With the Common Core taking root and producing a bit of the inevitable upheaval that comes with change in America’s public schools, I wondered —
‘Is the Common Core having any affect on boarding school curricula?’
So I reached out to colleagues and asked.
First a little background.
I’ve always been a proponent of a national common curriculum or set of understandings, even when I was teaching high school English in a boarding school.
My own thinking grows out of my distaste for the SAT and ACT. The tests wield too much power and drive too much family and student anxiety given their limitations.
It seems to me that if we could agree, nationally, on what students need to know/understand by the time they’ve reached certain milestones (high school graduation), we’d have a much better picture of each student’s college readiness and a better understanding of how our schools are doing.
I flat out tell anyone that will listen: ‘Look, I understand you loath the power and influence of the SAT and ACT. Me too. I think they assess very narrowly and reward a students of a narrow band. But, until we agree on a national curriculum, or a national set of understandings to bind education from Bellvue, WA, to Key West FL, to Honolulu, HI, to Presque Isle, ME, to Brownsville, TX, we have only the standardized college admission tests to create a common thread and measure through our students and their learning histories.’
We may have become smarter. With the Common Core State Standards Initiative, America’s governors have set the US on the path of some national consistency in K-12 education.
Is the adoption and implementation going perfectly? No.
Are the standards and measures, perfect? No.
But it’s a start.
So, what influence/affect is the Common Core having on boarding school curricula?
From my entirely unscientific sampling, I found three prevalant boarding response strains to the Common Core.
International Baccalaureate schools use the IB framework and approach to build curricula and assess student. A competing approach (Common Core) provides no benefit. The IB provides clear curricula and assessment frameworks and these schools believe they’re well positioned in relation to the Common Core. The IB is simply a different road/angle to academic preparation.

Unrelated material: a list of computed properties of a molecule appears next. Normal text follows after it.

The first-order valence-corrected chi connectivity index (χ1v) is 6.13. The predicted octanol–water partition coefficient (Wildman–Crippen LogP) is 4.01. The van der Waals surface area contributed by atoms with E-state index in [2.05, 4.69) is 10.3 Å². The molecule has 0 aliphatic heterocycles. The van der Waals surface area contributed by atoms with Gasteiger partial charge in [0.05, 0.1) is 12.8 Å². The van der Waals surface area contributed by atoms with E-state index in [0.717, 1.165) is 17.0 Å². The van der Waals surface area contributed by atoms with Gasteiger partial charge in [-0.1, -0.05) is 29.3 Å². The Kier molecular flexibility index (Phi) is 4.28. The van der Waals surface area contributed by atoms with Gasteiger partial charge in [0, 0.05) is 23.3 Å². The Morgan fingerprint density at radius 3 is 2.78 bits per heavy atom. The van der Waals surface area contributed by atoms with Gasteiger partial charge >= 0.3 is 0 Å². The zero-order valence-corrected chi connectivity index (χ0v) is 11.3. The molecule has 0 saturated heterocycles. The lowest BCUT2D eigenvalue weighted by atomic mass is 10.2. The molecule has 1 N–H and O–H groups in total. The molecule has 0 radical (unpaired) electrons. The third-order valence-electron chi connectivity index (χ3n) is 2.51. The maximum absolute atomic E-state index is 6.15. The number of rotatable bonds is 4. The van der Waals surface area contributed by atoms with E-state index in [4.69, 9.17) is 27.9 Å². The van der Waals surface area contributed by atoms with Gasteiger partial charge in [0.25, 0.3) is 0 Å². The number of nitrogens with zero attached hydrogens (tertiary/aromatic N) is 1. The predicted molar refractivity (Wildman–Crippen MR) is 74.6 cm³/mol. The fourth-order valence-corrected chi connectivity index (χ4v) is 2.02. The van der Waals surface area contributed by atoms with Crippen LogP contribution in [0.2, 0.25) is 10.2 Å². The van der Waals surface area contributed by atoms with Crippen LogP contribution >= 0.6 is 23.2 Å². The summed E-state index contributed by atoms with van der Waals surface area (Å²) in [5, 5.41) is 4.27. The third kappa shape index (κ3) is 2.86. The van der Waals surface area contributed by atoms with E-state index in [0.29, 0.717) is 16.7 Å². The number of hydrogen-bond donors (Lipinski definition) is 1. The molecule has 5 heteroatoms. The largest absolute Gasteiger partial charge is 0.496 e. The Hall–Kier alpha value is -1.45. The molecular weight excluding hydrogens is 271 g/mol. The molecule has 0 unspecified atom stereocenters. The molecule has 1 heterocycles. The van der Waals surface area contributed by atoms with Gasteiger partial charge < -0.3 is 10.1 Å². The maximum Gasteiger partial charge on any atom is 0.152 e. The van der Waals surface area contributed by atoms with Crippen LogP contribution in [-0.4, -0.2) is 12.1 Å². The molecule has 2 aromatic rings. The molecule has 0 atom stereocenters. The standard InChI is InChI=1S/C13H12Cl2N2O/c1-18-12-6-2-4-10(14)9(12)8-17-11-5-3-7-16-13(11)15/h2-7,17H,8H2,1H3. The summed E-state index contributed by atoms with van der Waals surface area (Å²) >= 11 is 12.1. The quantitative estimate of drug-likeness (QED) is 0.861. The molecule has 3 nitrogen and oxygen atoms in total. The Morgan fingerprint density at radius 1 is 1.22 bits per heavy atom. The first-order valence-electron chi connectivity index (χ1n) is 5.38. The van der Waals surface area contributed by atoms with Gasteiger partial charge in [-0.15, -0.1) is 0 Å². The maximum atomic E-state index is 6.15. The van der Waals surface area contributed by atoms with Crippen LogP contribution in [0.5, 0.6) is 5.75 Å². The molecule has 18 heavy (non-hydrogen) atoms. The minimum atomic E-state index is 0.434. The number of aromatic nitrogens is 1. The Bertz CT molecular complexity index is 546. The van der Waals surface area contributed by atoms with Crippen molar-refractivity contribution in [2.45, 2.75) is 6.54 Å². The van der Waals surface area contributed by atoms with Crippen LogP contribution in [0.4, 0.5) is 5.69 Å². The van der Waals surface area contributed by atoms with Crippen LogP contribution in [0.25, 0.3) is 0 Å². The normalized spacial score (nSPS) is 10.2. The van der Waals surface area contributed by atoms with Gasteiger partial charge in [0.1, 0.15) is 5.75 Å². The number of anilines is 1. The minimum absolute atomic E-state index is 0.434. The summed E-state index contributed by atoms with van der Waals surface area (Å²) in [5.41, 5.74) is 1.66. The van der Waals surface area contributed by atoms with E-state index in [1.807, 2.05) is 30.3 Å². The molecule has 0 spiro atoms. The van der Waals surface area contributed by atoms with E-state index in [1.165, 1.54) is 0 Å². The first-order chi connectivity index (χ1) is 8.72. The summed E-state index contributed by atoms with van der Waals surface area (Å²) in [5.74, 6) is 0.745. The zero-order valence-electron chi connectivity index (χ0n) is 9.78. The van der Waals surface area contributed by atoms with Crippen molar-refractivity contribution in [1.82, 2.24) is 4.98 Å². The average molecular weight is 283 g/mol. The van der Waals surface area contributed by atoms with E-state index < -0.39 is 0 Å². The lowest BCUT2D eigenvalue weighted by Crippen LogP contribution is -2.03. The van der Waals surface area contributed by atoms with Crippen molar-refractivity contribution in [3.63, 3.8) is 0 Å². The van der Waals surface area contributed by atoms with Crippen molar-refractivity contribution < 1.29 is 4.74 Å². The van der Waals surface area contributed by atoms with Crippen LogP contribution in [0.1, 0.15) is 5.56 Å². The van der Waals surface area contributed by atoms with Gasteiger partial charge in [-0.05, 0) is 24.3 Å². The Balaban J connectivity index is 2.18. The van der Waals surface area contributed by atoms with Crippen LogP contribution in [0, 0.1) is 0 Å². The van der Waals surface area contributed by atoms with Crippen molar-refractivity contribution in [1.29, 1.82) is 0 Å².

Let’s wait and see. Most boarding schools adhere to classical liberal arts principals and curricula having watched countless fads swirls and dissipate around them. The Hun School in Princeton, NJ falls into this category. I call it the “we’ll wait and see if this approach produces some lasting ideas.” If there are some good Common Core pieces that we can use we might absorb them. For now, we’ll stick with our curriculum that works.
Ryan Hews, upper school head at the Hun, spoke with me about the Hun’s wait and see thinking:
Is the adoption of Common Core Standards shaping your thinking/having any affect on your curriculum and academic program?
“…The Hun School is [working] to ensure that our current curriculum standards exceed those of the Common Core, particularly in the math and English areas and to anticipate the inevitable adjustments to standardized testing that will result from the implementation of the Common Core.”
Is The Hun responding/adopting parts of/simply going in a different direction in regard to the Common Core standards? Or, in true independent school fashion, choosing its own direction?
“…we generally exceed [Common Core] standards. Should we find gaps in our curriculum, the Academic Leadership Team would assess the needs in conjunction with our own independent school mission to determine how any adjustments would best serve our students.”
Our students do well on a Common Core assessment. Morgan Scoville at the Asheville School tells me that their students already take the CWRA+ (College and Work Readiness Assessment) as III formers (9th graders) and again as VI formers (12th graders).
Scoville explains, “Asheville feels like we are already addressing what the Common Core aims to do. We have our students take the CWRA as III formers and then as VI formers to measure our success/added-value as we prepare our students for life and beyond. We discovered that we have been doing very well…”
A few themes emerge:
- The Common Core at its root seems traditional.
- Boarding schools by their nature already execute much of the Common Core.
- Independence gives boarding schools time to look at the Common Core and see what works.
- Being independent, effective, traditional, and free from educational fads frees each boarding school to commit to practices and approaches that best fit its mission and students.
*Interviews edited for brevity and clarity.